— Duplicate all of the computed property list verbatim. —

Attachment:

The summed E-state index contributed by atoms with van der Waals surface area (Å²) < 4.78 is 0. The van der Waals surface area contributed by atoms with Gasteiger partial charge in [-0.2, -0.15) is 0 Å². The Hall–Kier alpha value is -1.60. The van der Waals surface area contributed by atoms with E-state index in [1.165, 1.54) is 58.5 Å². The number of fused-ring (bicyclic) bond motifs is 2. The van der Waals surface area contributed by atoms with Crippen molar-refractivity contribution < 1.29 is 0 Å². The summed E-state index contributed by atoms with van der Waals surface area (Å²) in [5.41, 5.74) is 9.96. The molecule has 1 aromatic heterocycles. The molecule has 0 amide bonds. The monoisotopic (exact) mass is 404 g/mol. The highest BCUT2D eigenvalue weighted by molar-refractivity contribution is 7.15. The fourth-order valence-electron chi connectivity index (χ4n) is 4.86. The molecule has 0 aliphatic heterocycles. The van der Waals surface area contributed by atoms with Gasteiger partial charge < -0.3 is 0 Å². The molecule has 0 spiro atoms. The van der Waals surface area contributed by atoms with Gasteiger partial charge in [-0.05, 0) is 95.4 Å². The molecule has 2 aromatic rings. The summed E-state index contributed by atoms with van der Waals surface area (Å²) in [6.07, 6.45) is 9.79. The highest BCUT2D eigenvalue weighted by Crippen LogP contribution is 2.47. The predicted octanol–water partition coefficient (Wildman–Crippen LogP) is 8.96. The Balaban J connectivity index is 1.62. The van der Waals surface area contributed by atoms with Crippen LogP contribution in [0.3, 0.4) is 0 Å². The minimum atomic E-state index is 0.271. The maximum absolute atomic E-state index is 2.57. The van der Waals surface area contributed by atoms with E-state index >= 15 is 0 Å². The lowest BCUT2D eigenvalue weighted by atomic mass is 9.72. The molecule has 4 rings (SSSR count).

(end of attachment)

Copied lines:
The summed E-state index contributed by atoms with van der Waals surface area (Å²) < 4.78 is 0. The van der Waals surface area contributed by atoms with Gasteiger partial charge in [-0.2, -0.15) is 0 Å². The Hall–Kier alpha value is -1.60. The van der Waals surface area contributed by atoms with E-state index in [1.165, 1.54) is 58.5 Å². The number of fused-ring (bicyclic) bond motifs is 2. The van der Waals surface area contributed by atoms with Crippen molar-refractivity contribution < 1.29 is 0 Å². The summed E-state index contributed by atoms with van der Waals surface area (Å²) in [5.41, 5.74) is 9.96. The molecule has 1 aromatic heterocycles. The molecule has 0 amide bonds. The monoisotopic (exact) mass is 404 g/mol. The highest BCUT2D eigenvalue weighted by molar-refractivity contribution is 7.15. The fourth-order valence-electron chi connectivity index (χ4n) is 4.86. The molecule has 0 aliphatic heterocycles. The van der Waals surface area contributed by atoms with Gasteiger partial charge < -0.3 is 0 Å². The molecule has 0 spiro atoms. The van der Waals surface area contributed by atoms with Gasteiger partial charge in [-0.05, 0) is 95.4 Å². The molecule has 2 aromatic rings. The summed E-state index contributed by atoms with van der Waals surface area (Å²) in [6.07, 6.45) is 9.79. The highest BCUT2D eigenvalue weighted by Crippen LogP contribution is 2.47. The predicted octanol–water partition coefficient (Wildman–Crippen LogP) is 8.96. The Balaban J connectivity index is 1.62. The van der Waals surface area contributed by atoms with Crippen LogP contribution in [0.3, 0.4) is 0 Å². The minimum atomic E-state index is 0.271. The maximum absolute atomic E-state index is 2.57. The van der Waals surface area contributed by atoms with E-state index >= 15 is 0 Å². The lowest BCUT2D eigenvalue weighted by atomic mass is 9.72. The molecule has 4 rings (SSSR count).